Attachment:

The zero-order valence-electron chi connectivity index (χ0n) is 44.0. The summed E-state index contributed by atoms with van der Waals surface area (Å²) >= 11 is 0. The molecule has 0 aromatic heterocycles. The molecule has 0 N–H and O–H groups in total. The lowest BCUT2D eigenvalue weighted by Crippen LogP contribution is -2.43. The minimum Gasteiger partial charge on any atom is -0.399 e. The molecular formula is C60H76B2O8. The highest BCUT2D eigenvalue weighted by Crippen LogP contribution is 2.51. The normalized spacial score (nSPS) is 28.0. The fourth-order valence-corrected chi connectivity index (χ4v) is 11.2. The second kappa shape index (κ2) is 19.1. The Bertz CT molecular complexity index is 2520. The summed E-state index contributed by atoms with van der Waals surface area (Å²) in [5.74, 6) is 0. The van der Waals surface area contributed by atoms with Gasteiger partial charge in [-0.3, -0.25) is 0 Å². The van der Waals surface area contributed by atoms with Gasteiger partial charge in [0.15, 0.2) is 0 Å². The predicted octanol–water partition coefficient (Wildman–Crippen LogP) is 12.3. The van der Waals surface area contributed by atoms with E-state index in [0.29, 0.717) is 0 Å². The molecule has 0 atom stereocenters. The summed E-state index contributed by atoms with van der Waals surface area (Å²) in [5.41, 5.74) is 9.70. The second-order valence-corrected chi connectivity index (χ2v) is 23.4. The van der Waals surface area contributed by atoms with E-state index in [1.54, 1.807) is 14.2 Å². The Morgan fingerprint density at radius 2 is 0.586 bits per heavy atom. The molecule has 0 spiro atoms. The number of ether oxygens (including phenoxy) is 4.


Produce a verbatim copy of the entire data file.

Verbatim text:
The zero-order valence-electron chi connectivity index (χ0n) is 44.0. The summed E-state index contributed by atoms with van der Waals surface area (Å²) >= 11 is 0. The molecule has 0 aromatic heterocycles. The molecule has 0 N–H and O–H groups in total. The lowest BCUT2D eigenvalue weighted by Crippen LogP contribution is -2.43. The minimum Gasteiger partial charge on any atom is -0.399 e. The molecular formula is C60H76B2O8. The highest BCUT2D eigenvalue weighted by Crippen LogP contribution is 2.51. The normalized spacial score (nSPS) is 28.0. The fourth-order valence-corrected chi connectivity index (χ4v) is 11.2. The second kappa shape index (κ2) is 19.1. The Bertz CT molecular complexity index is 2520. The summed E-state index contributed by atoms with van der Waals surface area (Å²) in [5.74, 6) is 0. The van der Waals surface area contributed by atoms with Gasteiger partial charge in [-0.3, -0.25) is 0 Å². The van der Waals surface area contributed by atoms with Gasteiger partial charge in [0.15, 0.2) is 0 Å². The predicted octanol–water partition coefficient (Wildman–Crippen LogP) is 12.3. The van der Waals surface area contributed by atoms with E-state index in [0.29, 0.717) is 0 Å². The molecule has 0 atom stereocenters. The summed E-state index contributed by atoms with van der Waals surface area (Å²) in [5.41, 5.74) is 9.70. The second-order valence-corrected chi connectivity index (χ2v) is 23.4. The van der Waals surface area contributed by atoms with E-state index in [1.54, 1.807) is 14.2 Å². The Morgan fingerprint density at radius 2 is 0.586 bits per heavy atom. The molecule has 0 spiro atoms. The number of ether oxygens (including phenoxy) is 4.